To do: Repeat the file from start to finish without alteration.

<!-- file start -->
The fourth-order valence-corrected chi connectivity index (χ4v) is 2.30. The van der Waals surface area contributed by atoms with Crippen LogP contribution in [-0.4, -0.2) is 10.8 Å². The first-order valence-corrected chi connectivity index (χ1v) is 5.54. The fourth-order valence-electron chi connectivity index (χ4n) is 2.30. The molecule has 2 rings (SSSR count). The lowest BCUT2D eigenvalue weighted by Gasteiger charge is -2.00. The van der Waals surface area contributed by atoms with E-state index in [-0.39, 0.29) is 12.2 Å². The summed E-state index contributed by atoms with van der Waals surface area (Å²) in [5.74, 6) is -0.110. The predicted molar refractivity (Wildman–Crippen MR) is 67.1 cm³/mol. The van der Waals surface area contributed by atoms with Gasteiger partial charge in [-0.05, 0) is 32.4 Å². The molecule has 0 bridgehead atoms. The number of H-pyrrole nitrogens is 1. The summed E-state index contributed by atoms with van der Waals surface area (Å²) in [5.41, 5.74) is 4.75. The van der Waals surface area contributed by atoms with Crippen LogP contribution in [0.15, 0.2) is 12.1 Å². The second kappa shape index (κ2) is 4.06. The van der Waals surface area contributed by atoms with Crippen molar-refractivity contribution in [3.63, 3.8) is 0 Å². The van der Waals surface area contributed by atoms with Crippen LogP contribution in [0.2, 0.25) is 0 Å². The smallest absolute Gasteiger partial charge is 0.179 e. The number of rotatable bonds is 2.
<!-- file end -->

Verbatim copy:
The fourth-order valence-corrected chi connectivity index (χ4v) is 2.30. The van der Waals surface area contributed by atoms with Crippen LogP contribution in [-0.4, -0.2) is 10.8 Å². The first-order valence-corrected chi connectivity index (χ1v) is 5.54. The fourth-order valence-electron chi connectivity index (χ4n) is 2.30. The molecule has 2 rings (SSSR count). The lowest BCUT2D eigenvalue weighted by Gasteiger charge is -2.00. The van der Waals surface area contributed by atoms with E-state index in [-0.39, 0.29) is 12.2 Å². The summed E-state index contributed by atoms with van der Waals surface area (Å²) in [5.74, 6) is -0.110. The predicted molar refractivity (Wildman–Crippen MR) is 67.1 cm³/mol. The van der Waals surface area contributed by atoms with Gasteiger partial charge in [-0.05, 0) is 32.4 Å². The molecule has 0 bridgehead atoms. The number of H-pyrrole nitrogens is 1. The summed E-state index contributed by atoms with van der Waals surface area (Å²) in [5.41, 5.74) is 4.75. The van der Waals surface area contributed by atoms with Crippen LogP contribution in [0.15, 0.2) is 12.1 Å². The second kappa shape index (κ2) is 4.06. The van der Waals surface area contributed by atoms with Crippen molar-refractivity contribution in [3.63, 3.8) is 0 Å². The van der Waals surface area contributed by atoms with Crippen LogP contribution in [0.2, 0.25) is 0 Å². The smallest absolute Gasteiger partial charge is 0.179 e. The number of rotatable bonds is 2.